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BSI response to study on public acceptance of a potential COVID-19 vaccine

24 September 2020

The ongoing University College London COVID-19 Social Study has published today new results on public attitudes to COVID-19 vaccination reporting that a fifth of people are unlikely to get vaccinated against COVID-19. In response, the British Society for Immunology has released the following statement. 

Dr Doug Brown, Chief Executive of the British Society for Immunology, said:

“Vaccines are the safest and most effective method we have to protect us against infectious diseases and save lives. Beyond the benefits of individual protection, having a high proportion of the population vaccinated can stop the spread of the infectious disease in its tracks and protect whole communities. To be able to achieve this, we need many factors in place including having accessible vaccination services and making sure those services are properly funded. However, as this new report from University College London makes clear, public attitude and confidence in vaccines are also crucial.

“The concerns highlighted by this report over uptake of a potential COVID-19 vaccine, and indeed all vaccines, are a real worry for public health. Once any future COVID-19 vaccine has been proven to be safe and effective, promoting high uptake will be critical to stopping this disease spreading through our communities. We have already seen the huge benefits that vaccines bring in tackling other infectious diseases and stopping our children from getting sick - for example, it’s estimated 20 million measles cases and 4,500 deaths have been averted in the UK since the introduction of a vaccine. We need to maintain and increase uptake across all current vaccines and for any future vaccines that might become available.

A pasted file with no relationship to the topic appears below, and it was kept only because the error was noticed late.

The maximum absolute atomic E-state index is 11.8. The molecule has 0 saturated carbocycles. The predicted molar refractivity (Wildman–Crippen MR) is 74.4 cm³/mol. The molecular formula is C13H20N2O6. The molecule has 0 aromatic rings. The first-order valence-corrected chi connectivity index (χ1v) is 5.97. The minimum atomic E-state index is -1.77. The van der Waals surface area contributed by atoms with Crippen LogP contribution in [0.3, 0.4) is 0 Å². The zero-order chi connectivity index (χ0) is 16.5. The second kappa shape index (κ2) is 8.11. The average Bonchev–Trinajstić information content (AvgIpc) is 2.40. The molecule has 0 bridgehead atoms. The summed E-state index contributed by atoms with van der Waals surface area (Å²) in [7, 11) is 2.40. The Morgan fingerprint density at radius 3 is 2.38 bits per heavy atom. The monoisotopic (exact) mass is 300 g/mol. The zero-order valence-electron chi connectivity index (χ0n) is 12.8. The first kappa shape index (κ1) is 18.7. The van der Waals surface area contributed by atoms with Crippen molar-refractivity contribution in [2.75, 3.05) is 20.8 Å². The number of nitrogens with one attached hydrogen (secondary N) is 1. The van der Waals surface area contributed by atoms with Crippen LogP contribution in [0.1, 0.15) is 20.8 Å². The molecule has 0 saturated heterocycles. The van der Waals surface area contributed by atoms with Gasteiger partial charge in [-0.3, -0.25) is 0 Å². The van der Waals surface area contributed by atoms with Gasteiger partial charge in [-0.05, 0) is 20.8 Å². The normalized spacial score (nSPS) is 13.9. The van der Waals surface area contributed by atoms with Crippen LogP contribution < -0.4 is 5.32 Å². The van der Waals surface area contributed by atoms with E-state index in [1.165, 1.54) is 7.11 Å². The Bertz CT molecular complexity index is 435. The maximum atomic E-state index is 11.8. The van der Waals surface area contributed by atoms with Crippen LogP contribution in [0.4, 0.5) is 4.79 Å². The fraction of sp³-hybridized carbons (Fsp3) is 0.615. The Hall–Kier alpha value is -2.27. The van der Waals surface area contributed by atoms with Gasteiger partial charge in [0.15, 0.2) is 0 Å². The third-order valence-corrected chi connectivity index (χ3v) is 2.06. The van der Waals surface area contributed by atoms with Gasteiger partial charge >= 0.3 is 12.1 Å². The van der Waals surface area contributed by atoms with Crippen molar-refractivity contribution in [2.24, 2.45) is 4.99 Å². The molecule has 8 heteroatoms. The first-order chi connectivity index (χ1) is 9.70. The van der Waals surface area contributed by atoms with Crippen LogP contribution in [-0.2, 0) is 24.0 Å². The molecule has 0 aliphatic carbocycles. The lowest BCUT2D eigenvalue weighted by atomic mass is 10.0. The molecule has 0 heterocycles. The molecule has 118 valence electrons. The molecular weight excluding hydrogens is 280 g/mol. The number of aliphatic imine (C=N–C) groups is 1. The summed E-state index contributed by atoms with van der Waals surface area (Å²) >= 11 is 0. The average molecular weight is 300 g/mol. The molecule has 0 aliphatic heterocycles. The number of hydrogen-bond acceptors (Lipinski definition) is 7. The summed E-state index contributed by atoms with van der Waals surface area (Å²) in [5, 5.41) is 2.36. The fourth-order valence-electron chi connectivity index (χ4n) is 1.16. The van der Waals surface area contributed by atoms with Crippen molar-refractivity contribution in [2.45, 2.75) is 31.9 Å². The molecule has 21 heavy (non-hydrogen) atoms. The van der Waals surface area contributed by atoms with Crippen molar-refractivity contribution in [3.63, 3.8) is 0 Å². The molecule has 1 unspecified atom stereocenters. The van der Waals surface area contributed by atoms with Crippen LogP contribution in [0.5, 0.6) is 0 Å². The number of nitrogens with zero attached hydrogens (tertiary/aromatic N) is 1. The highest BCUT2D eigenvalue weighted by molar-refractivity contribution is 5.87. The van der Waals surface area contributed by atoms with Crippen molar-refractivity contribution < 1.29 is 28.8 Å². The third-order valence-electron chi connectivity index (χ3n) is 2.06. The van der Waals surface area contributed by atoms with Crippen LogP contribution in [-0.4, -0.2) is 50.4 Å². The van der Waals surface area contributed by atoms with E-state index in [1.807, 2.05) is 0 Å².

“To combat people’s concerns around vaccination, it’s vital that the public have easy access to reliable, evidence-based information on how vaccines work and why they are important. To build trust and improve confidence in any future coronavirus vaccine, both government and the scientific community need to continue to be open and honest with people to explain the vaccine development process and to create high profile opportunities to actively engage with the public to answer any questions they might have.”

You can download the data from the University College London COVID-19 Social Study here.